US 4406844 A
To detect residual glass, such as appears at semiconductor chip pads and via holes during the fabrication of alumina/glass ceramic substrates that are used as supports for the semiconductor devices, the glass used for forming the ceramic substrates is doped with a rare earth oxide. During the manufacturing process, the ceramic structures are irradiated after firing with radiation of wavelengths in the range 350-500 nanometers to induce the glass to fluoresce, thereby revealing the residual glass on the surface of the metallic interconnector pads. If residual glass is present, the parts are reworked, or scrapped if necessa
1. A nondestructive method for determining the presence of residual glass during the manufacture of alumina ceramic substrates comprising the steps of:
preparing a mixture comprising ceramic forming alumina particles and glass doped with a rare earth oxide that fluoresces in response to selected wavelengths of radiation;
forming a green sheet containing a binder having said ceramic forming alumina particles and doped glass material;
firing said green sheet to produce a ceramic substrate; and
irradiating said fired structure with radiation of said selected wavelengths to induce fluorescence in said doped glass material for determining the presence of residual glass on predetermined areas of said substrate.
2. A nondestructive method as in claim 1, wherein said rare earth oxide is from the group of samarium oxide, europium oxide or dysprosium oxide.
3. A nondestructive method as in claim 1, wherein said radiation has a wavelength in the range of 350-500 nanometers.
4. A nondestructive method as in claim 1, wherein said glass is a borosilicate.
5. A nondestructive method as in claim 1, wherein said green sheet is formed in one of said predetermined areas with via holes, and a paste mixture of alumina, doped glass frit and molybdenum is screened onto a surface of said ceramic substrate so that said paste permeates said via holes.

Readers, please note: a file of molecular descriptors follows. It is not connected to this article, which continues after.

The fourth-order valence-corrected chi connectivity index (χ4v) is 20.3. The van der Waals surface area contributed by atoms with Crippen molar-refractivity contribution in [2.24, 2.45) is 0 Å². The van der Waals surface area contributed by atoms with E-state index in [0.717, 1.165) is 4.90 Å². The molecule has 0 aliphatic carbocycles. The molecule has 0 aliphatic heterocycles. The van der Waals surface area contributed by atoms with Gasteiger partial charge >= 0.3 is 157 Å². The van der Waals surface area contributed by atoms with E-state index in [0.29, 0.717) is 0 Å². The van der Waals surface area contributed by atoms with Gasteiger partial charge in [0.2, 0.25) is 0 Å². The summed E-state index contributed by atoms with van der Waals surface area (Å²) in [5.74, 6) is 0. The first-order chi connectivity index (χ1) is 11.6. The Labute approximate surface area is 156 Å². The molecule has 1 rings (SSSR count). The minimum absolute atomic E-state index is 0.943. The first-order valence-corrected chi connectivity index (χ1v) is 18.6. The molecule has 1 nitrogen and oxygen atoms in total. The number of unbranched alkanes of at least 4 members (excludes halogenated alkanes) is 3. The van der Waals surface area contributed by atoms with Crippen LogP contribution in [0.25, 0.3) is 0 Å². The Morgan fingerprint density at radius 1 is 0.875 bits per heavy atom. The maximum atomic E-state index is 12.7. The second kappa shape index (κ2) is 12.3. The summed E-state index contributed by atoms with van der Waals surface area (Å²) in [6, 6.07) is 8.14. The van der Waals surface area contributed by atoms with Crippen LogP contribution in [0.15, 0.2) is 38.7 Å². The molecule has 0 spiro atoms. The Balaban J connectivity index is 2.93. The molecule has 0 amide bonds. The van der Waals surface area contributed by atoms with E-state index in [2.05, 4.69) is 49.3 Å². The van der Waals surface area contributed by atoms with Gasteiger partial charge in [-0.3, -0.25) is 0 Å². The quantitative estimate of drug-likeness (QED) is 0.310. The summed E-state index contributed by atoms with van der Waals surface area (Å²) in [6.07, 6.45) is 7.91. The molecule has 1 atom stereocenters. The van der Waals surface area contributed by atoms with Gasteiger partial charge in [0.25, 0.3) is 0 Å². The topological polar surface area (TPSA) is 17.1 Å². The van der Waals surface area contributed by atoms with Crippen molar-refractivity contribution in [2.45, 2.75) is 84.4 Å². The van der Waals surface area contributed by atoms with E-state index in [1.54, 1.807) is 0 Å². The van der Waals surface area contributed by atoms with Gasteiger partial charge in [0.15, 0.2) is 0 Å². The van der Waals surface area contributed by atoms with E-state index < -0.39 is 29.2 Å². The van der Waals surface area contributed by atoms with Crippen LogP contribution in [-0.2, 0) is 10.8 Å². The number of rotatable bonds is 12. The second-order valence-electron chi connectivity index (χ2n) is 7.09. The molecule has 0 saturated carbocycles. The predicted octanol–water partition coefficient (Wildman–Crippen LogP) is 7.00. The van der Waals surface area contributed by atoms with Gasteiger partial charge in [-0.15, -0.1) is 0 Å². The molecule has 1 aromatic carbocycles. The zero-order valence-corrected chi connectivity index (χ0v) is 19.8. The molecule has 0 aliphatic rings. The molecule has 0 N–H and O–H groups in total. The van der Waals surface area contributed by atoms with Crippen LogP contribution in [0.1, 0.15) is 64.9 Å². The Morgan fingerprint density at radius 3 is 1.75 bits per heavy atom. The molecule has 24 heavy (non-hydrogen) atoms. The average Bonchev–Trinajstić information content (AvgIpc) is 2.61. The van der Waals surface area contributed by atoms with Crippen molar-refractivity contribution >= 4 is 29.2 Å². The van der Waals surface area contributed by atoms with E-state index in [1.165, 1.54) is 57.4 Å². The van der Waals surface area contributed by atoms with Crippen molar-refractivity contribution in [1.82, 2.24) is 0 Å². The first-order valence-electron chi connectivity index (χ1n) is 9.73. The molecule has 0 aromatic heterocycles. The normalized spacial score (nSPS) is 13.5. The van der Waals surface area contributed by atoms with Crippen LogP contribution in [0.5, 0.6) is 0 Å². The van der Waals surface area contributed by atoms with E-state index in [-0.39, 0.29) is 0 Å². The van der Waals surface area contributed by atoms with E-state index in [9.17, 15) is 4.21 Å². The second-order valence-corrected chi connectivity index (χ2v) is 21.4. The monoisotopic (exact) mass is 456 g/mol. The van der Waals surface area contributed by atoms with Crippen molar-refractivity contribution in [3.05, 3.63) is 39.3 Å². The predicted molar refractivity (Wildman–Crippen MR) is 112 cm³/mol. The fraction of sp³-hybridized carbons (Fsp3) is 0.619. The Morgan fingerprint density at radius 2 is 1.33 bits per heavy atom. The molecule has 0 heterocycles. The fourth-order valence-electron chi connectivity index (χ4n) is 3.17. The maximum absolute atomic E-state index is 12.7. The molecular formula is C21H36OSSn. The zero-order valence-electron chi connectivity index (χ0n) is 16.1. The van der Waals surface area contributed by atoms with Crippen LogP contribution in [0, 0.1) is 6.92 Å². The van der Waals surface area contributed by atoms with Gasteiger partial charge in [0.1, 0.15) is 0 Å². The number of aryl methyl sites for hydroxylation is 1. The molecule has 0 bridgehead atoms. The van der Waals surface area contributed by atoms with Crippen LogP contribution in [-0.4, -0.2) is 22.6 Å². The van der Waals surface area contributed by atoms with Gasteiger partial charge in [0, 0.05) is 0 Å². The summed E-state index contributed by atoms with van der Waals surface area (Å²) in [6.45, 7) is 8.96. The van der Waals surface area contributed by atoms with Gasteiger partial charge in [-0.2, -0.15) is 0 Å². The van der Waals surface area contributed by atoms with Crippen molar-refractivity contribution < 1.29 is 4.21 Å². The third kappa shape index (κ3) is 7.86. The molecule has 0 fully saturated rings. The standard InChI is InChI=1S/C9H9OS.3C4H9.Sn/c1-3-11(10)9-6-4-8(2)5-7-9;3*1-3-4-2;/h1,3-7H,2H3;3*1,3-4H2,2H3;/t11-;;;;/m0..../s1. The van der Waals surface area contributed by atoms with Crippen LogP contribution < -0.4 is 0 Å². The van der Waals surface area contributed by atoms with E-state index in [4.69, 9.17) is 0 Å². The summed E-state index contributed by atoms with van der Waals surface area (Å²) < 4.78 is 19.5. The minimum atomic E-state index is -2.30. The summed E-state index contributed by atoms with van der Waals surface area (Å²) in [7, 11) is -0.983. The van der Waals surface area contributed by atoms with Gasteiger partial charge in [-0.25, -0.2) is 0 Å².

6. A nondestructive method as in claim 1, wherein said green sheet is formed with via holes, and a paste mixture of alumina, doped glass frit and tungsten is screened onto a surface of said ceramic substrate so that said paste permeates said via holes.
7. A nondestructive method as in claim 1, including the step of plating in a second of said predetermined areas, a conductive pattern on a surface of said ceramic substrate.
8. A nondestructive method as in claim 7, wherein said substrate includes metallic interconnector pads, and said step of plating a conductive pattern on a surface of said ceramic substrate includes the step of plating a pattern of conductive elements onto said metallic substrate interconnector pads.
9. A nondestructive method as in claim 1, including the step of vapor blasting said ceramic substrate to remove residual glass.
1. Technical Field
This invention relates to a process for detecting residual glass during fabrication of alumina/glass ceramic substrates employed for supporting semiconductor devices.
An object of this invention is to provide a non-destructive process for determining the presence of residual glass in a semiconductor module formed with an alumina/glass ceramic substrate.
2. Background Art
At present, in the manufacture of semiconductor devices, ceramic substrates are employed for supporting the semiconductor element. During the manufacturing process, the ceramic substrate experiences shrinkage, which may be as high as 17%. The shrinkage is closely controlled because it affects the locations of the semiconductor pad connections which must be located at precise positions. To alleviate this problem of shrinkage, a mixture of alumina and glass is added to the metallic conductive paste used in the upper layers of the multilayer ceramic substrate.
However, it has been observed that the glass migrates between from adjacent layers into and out of the metal filled via holes that have been formed in the structure, and the glass moves by capillary action through the capillaries in the metal filling the via holes to the surface of the semiconductor pad connections. If there is a significant quantity of glass on the pad surfaces, then it becomes difficult to plate conductive metals, such as gold, to make suitable electrical connections to the conductive elements in the via holes and to the pad. The detection of such glass residue, which is very thin, by mere visual inspection or simple detection means is not feasible.